Manga Review: Moriarty the Patriot Volume Two

Moriarty the Patriot Volume Two expands on the story that was presented in the first volume of the series.

Moriarty The Patriot Volume Two
Written by: Ryosuke Takeuchi
Publisher: Shueisha Inc.
English Publisher: VIZ Media
Release Date: January 5, 2021

At the beginning of Volume Two, Albert reports to his higher ups that a new type of opium has been discovered and that the mafia is likely producing and distributing it in a base of operations in London. While some in the British Army want to take the organization down, others are more cautious, especially if any officials or nobles are involved in the operation. Later, some who are eager to take on the organization talk about a rumor concerning a secret military agency that would serve under the queen. This seems like something just thrown out there, but as we see at the end of this particular story, this is an important piece of information.

After this meeting, Albert summons William to London. William is accompanied by Louis and Sebastian Moran. When they get to London, William is kidnapped, which triggers a mission for Albert to launch a rescue mission. But as we learn in this chapter, this entire situation was set up by William because he had figured out who was behind the opium scheme. This chapter reminded me that the opium was actually found in the previous volume of the series, when he was investigating the disappearance of his student, Dudley Bale. I was glad to see that the final chapter of Volume One ended up being an important story for the series. I have to admit, when I finished Volume One, I thought that it was just a chapter to help establish William’s character. But when Albert rescues William, this also allows him to “coincidentally” find the evidence needed for the opium case. And thanks to this, Albert is retired from the British Army and is now leading the Army Intelligence branch’s nonexistent sixth division, MI6.

With the next chapter, we see that William announces that in order to help bring about changes in Engliand’s current system, he and his brothers will “push London into the depths of hell and turn it into a city of crime.” And how does William plan to accomplish this? By having the people of London witness many crimes and deaths planned out by him. While Volume One saw that William was willing to go to extraordinary lengths to bring about change, such as the murder of most of his adoptive family… but to now see that he’s willing to expand his scope to a much wider range, it’s become harder to truly see him as the protagonist of this story. He’s the main character, yes, but he’s not really a protagonist. While Volume One tried hard to “humanize” William and his actions, this volume has to admit that no, William doesn’t have as noble of a cause as the first volume wanted the reader to believe.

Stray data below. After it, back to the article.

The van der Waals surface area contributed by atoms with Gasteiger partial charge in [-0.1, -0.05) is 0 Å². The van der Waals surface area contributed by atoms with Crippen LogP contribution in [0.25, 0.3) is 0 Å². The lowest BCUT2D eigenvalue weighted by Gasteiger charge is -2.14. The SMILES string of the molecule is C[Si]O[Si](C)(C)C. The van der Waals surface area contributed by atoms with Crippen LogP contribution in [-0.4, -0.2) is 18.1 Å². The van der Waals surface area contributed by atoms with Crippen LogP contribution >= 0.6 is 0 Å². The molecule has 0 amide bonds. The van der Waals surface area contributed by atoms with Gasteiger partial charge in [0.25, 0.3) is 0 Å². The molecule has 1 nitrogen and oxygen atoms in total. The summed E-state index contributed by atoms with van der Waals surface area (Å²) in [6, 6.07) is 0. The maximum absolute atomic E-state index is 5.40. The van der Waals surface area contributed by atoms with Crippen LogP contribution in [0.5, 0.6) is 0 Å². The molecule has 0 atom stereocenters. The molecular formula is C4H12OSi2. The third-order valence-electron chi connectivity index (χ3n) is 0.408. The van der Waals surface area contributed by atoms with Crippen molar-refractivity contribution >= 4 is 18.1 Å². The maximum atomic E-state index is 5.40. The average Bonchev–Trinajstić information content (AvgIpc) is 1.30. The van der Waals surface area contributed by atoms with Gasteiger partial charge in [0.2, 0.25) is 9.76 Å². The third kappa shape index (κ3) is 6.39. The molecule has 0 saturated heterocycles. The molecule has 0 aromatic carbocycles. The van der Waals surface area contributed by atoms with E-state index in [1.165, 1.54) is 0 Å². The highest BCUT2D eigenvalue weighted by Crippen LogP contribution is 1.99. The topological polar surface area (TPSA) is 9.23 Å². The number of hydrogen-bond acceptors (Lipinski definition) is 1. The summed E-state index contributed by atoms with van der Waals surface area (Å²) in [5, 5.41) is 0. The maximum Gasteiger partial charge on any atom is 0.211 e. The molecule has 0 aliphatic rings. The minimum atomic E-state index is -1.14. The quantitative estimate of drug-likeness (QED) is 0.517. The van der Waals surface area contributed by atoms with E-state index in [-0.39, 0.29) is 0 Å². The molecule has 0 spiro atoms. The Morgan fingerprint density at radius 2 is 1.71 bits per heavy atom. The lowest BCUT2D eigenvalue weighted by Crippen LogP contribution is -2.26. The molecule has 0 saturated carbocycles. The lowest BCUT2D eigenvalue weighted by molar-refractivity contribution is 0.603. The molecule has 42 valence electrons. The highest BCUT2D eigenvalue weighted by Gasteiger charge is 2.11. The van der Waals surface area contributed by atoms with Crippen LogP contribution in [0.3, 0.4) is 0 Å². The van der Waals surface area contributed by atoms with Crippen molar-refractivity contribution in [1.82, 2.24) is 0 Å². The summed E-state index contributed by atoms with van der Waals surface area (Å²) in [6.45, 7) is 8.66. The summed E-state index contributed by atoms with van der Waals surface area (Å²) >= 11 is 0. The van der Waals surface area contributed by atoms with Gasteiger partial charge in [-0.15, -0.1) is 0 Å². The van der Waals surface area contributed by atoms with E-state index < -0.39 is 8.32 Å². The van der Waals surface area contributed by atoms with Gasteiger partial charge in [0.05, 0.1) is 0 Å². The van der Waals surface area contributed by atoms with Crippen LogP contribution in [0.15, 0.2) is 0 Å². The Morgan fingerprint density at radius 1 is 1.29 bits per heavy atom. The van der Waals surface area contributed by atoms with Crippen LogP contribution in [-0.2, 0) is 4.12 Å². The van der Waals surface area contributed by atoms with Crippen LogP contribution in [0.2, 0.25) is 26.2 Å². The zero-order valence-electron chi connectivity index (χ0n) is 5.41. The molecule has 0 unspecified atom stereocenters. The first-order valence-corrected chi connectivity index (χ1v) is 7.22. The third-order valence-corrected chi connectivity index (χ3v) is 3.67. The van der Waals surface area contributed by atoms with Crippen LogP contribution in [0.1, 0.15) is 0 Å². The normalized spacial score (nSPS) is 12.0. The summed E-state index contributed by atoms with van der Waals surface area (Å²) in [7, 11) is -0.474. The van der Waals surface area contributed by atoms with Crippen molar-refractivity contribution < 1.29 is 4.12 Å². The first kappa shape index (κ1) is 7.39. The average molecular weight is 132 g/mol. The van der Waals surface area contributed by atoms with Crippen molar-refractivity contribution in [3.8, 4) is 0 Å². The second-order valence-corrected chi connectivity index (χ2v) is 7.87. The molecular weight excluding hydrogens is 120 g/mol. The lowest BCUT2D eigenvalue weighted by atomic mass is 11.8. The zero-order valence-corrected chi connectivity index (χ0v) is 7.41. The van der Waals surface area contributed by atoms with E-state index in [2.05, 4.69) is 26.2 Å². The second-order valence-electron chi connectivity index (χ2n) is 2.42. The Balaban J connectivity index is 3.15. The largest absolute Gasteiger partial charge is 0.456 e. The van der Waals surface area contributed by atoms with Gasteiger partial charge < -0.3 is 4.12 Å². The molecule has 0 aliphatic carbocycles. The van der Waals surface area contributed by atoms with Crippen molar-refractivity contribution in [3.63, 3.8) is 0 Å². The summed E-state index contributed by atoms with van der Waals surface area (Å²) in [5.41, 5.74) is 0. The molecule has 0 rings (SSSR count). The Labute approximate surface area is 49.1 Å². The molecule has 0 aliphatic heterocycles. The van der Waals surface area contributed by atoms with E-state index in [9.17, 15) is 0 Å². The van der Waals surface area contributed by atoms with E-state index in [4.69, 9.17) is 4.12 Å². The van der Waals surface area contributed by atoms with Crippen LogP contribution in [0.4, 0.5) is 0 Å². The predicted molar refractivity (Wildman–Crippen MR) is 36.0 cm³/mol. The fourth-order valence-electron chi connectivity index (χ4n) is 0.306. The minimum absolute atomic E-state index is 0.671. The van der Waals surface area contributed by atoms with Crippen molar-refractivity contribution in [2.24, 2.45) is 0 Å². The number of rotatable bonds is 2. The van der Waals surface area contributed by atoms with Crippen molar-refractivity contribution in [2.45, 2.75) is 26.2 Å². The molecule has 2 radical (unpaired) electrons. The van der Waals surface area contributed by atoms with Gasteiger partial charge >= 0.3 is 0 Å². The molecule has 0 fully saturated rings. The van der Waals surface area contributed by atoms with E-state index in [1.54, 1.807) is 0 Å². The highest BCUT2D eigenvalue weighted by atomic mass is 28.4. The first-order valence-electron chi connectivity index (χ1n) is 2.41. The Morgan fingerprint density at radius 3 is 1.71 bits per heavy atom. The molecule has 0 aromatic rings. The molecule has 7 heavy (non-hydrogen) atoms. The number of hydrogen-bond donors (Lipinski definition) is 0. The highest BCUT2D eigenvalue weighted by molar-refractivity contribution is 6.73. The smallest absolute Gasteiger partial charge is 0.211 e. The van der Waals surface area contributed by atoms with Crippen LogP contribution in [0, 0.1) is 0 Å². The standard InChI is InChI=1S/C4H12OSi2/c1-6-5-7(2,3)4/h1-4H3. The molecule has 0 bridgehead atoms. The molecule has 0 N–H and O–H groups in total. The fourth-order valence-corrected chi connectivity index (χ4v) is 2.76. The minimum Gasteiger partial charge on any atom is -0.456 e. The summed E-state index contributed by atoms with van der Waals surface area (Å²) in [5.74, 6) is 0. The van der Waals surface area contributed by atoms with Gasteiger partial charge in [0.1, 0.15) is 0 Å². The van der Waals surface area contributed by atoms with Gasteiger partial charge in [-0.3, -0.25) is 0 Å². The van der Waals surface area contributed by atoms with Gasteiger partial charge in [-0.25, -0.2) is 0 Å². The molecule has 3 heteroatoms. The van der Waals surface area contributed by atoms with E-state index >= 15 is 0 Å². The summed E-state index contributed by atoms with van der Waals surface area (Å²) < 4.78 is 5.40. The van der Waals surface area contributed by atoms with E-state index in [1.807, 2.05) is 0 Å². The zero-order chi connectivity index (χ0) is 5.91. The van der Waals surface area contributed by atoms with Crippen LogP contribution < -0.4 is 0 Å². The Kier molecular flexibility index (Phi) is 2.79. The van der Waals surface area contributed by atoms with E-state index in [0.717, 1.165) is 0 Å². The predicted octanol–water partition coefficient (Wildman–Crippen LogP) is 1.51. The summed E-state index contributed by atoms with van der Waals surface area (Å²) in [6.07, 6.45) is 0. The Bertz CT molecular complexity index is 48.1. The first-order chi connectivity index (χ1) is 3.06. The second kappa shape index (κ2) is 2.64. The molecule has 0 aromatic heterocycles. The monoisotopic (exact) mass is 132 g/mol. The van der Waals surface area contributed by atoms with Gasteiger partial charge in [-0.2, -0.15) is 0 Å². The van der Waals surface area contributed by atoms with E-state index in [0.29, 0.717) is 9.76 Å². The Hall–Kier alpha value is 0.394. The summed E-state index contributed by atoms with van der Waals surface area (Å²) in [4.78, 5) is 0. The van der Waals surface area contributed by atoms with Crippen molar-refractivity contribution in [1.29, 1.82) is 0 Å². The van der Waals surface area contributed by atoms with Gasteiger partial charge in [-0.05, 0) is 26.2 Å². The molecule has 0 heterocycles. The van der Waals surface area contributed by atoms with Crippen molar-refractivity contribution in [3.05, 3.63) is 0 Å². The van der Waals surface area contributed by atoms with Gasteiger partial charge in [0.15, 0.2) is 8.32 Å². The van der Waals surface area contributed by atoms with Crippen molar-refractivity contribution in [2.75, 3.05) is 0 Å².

Most of Volume Two takes place aboard a ship called the Noahtic. This name seems to be a reference to the Titanic, especially since this ship also leaves from Southampton. However, there are no icebergs or sinking involved with the storyline that takes place aboard the ship. Instead, William is there to orchestrate a murder and a crime involving a noble named Count Blitz Enders. Enders is definitely a prime example of the kind of snooty aristocracy that William and his brothers abhor. While he makes William look like more of a “good guy,” this doesn’t negate the fact that William is an evil man.

But this section of the story is also important because it introduces the reader to… Sherlock Holmes. Yes, Sherlock finally makes an appearance in the series. Moriarty picks up on the fact that Sherlock could be a problem for him as he tries to commit more crimes and death in the future.

The last chapter of this volume provides character development for Sherlock, as well as introduces Watson. With Sherlock’s depiction in this series, he also isn’t exactly a “good guy,” either. He’s skipping out on his rent, gives his landlady Mrs. Hudson a hard time, and isn’t above using people to get what he wants. This was especially true in the scene where Sherlock takes Mrs. Hudson and Watson out for dinner right before Mrs. Hudson grants Watson permission to share the flat with Sherlock. While Sherlock is going to be a foil for Moriarty, he isn’t necessarily going to be a “good guy,” either. And this dynamic is going to make Moriarty the Patriot an interesting read going forward. Who does the reader root for in the long run?

All in all, though, Moriarty the Patriot continues to be a manga series that I would be interested in following. Even though Moriarty launches such evil plans, it’s still kind of interesting and intriguing to see what new scheme he comes up with. And now with Sherlock added to the mix, I think this series will become even more interesting.

The reviewer was provided a review copy by VIZ Media

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